The Unreported Killer
It started with a loss for words, a muscle cramp in the right leg, a headache that felt like the brain was exploding. That’s how some victims of stroke describe the onset of symptoms that they ignored at first.
The American Heart Association reports that more than 795,000 people in the United States have a stroke each year. Over 80 percent of them weren’t aware of their risks or ignored their symptoms. Oftentimes people have strokes without any warning or realizing they’re having one – until they can’t speak or move a part of their body.
The two most important things to know when it comes to a stroke are: recognizing the signs and acting fast. Stroke can cause lasting brain damage, long-term disability or even death, so every minute without medical care is life threatening – literally.
According to the stroke medical director at the Walter Reed National Military Medical Center, we lose about 1 million brain cells per minute during a stroke. That’s why he stresses getting to a hospital right away, preferably by ambulance, “because EMT’s can stabilize you on the way to the hospital and once there, they bypass triage and get you immediate medical attention.”
Strokes attack the brain, not the heart. There are two kinds: ischemic strokes, the most common, where a blood clot stops the blood from flowing into the blood vessels of the brain, and hemorrhagic (or bleeding) strokes, where a blood vessel tears or ruptures, causing bleeding into the brain. In both cases, the brain is deprived of oxygen and nutrients.
Warning Signs: Think F.A.S.T.
- F = Face Drooping – Does one side of the face droop or is it numb? Ask the person to smile to see if it’s uneven.
- A = Arm Weakness – Is one arm weak or numb? Ask the person to raise both arms. Does one arm drift downward?
- S = Speech Difficulty – Is speech slurred or mumbled?
- T = Time to call 911
Don’t Ignore These Either:
- Numbness or weakness of face, arm, or leg, especially on one side of the body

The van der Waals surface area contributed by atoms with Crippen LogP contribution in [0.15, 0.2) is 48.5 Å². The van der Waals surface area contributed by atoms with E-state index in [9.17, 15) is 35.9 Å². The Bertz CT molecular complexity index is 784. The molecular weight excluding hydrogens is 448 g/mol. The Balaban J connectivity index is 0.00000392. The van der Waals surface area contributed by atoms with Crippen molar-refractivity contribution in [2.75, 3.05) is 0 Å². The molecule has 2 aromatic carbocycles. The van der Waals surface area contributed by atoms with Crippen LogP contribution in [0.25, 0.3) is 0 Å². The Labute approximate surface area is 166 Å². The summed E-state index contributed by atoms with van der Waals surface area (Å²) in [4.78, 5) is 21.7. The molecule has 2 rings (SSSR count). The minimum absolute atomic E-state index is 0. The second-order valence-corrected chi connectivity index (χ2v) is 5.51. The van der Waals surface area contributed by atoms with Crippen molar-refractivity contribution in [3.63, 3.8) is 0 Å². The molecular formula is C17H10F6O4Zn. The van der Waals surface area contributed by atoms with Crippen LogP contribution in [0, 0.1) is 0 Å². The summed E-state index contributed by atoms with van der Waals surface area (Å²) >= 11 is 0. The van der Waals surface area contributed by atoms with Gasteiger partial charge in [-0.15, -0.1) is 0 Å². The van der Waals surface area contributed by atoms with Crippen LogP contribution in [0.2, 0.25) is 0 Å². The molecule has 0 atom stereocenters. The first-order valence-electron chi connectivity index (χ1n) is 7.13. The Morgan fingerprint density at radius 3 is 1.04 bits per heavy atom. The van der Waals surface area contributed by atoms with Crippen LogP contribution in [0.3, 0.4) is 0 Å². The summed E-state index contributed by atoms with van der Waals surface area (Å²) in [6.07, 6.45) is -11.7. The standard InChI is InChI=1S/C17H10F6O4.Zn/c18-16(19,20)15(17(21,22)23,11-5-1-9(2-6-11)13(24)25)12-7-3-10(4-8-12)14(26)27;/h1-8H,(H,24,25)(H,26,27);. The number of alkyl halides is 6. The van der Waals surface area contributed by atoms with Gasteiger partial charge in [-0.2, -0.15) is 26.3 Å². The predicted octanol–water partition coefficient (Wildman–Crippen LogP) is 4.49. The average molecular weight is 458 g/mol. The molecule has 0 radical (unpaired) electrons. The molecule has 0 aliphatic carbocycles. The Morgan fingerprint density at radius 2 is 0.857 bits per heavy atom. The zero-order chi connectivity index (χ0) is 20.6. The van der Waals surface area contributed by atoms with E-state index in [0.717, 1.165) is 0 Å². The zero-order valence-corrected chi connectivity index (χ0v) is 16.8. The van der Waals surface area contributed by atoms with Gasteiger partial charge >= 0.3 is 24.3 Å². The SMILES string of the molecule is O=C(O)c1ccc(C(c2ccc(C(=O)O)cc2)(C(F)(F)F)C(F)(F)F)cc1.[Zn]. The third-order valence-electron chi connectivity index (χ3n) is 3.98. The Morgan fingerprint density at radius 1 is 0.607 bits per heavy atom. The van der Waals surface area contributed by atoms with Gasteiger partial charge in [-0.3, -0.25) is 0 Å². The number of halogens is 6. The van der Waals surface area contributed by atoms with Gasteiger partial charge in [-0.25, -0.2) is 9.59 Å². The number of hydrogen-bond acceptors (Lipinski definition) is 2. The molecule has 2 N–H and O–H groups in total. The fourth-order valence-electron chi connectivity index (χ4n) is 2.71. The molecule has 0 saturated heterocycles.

- Confusion, loss for words or understanding speech
- Trouble seeing in one or both eyes
- Trouble walking, dizziness, loss of balance or coordination
- Bad headache with no known cause
While there are risk factors – several of them genetic – that increase our potential for having a stroke, they ARE treatable. Age is the strongest determinant of stroke and the risk of stroke doubles every decade above age 55. And important to note: There has been a surprising number of people under 50 having strokes over the past few years.
However, if you fall into any of the categories below, you should get these conditions or habits under control to lessen your risk of having a stroke.
-A family history of stroke or heart disease
-A University of Miami study found that depression is linked to a higher risk of stroke.
-If you have atrial fibrillation, you are FIVE times more likely to have a stroke.
-The use of illegal drugs, such as cocaine
-If you are Hispanic, you have a higher chance of stroke. The risk is twice as high for African Americans as it is for whites, according to the Centers for Disease Control – particularly blacks’ adults with high blood pressure and sickle cell anemia.
Preventing a Stroke
Yes, research shows you can reduce your risk for a stroke by 40 percent by increasing your physical activity level. A study published in the Journal of the American Medical Association reported that 2 ½ hours of moderate to vigorous activity a week, including walking your dog – or yourself – vacuuming, sweeping or mopping or playing catch, can reduce the risk of stroke, especially in older adults.
What You Need to Know
-Once you have a stroke, you are at a higher risk of having another one.
-Men and women show the same symptoms of strokes.
-Strokes can go undetected until a patient begins have memory loss or the start of headaches.
-Each year, about 240,000 people experience a TIA — a temporary blockage of blood flow to the brain. While the TIA itself doesn’t cause permanent damage, nearly one out of five people who have a TIA will suffer a full-blown stroke within three months. That’s why if you experience stroke symptoms that disappear in less than an hour, you should still see a doctor.